NCRM Videos


NCRM videos

This page lists the NCRM and Methods@Manchester video podcasts. These include methodological seminars, presentations, online tutorials and short clips on new and established research methods.

You can also find NCRM and Methods@Manchester videos on the NCRMUK YouTube and Methods@Manchester YouTube channels.

Use the typology search to search our videos using terms from the NCRM research methods typology.


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In Conversation with L. Hannan and N. Lackovic_Material methods 3: history and other disciplines

Natasa Lackovic, Hannan Leonie

11-01-2021

This is the third episode of an NCRM “in conversation” series that focuses upon the emerging field of material methods. Natasa Lackovic is in conversation with Leonie Hannan who talks about her work using material methods from her perspective as an historian and interdisciplinary researcher. Leonie provides insights on material culture, object-based learning in collaboration with an interdisciplinary team of scholars and students, and a “return and repetition” method, reflecting on the history and futures of material methods.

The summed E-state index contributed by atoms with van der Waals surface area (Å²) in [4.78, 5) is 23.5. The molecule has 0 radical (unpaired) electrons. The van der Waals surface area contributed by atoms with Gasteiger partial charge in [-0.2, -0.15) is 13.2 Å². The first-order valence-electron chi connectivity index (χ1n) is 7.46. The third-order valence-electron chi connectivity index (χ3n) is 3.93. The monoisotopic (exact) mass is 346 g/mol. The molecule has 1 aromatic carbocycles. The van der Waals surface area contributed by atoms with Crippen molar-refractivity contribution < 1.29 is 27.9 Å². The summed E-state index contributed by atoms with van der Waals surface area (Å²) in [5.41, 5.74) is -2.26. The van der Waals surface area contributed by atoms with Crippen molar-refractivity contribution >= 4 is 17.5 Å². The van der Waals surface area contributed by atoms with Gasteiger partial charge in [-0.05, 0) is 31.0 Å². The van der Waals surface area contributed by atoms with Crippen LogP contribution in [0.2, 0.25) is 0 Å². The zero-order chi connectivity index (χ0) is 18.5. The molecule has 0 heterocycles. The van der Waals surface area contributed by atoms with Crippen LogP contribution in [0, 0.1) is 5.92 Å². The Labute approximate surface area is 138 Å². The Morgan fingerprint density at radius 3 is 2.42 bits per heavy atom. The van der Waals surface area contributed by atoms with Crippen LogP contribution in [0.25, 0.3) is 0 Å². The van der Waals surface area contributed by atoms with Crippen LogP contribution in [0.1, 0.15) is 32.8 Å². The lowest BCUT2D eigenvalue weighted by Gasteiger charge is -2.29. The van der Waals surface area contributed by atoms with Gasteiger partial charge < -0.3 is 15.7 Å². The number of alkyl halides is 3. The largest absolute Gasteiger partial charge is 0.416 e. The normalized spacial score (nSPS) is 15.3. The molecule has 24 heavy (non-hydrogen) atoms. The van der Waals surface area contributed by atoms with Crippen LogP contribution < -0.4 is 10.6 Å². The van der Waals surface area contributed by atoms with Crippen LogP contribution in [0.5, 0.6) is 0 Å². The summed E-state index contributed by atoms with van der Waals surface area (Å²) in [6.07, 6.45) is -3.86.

In Conversation with Stitching Together and Sophie Woodward; Material methods 2

Sophie Woodward, Amy Twigger Holroyd, Emma Shercliff

19-11-2020

This is the second episode of an NCRM “In Conversation” series that focuses upon the emerging field of material methods where Sophie Woodward talks to Amy Twigger Holroyd and Emma Shercliff about the Stitching Together network. Stitching Together is a network of academics and practitioners that develop and use a variety of participatory textile making methods to address wide ranging issues. Amy and Emma introduce some of these projects as well as outline the potentials for cross-disciplinary developments of these practice-based material methods.



Material methods: creative methods. In conversation between Sophie Woodward and Natasa Lackovic

Sophie Woodward, Natasa Lackovic

12-10-2020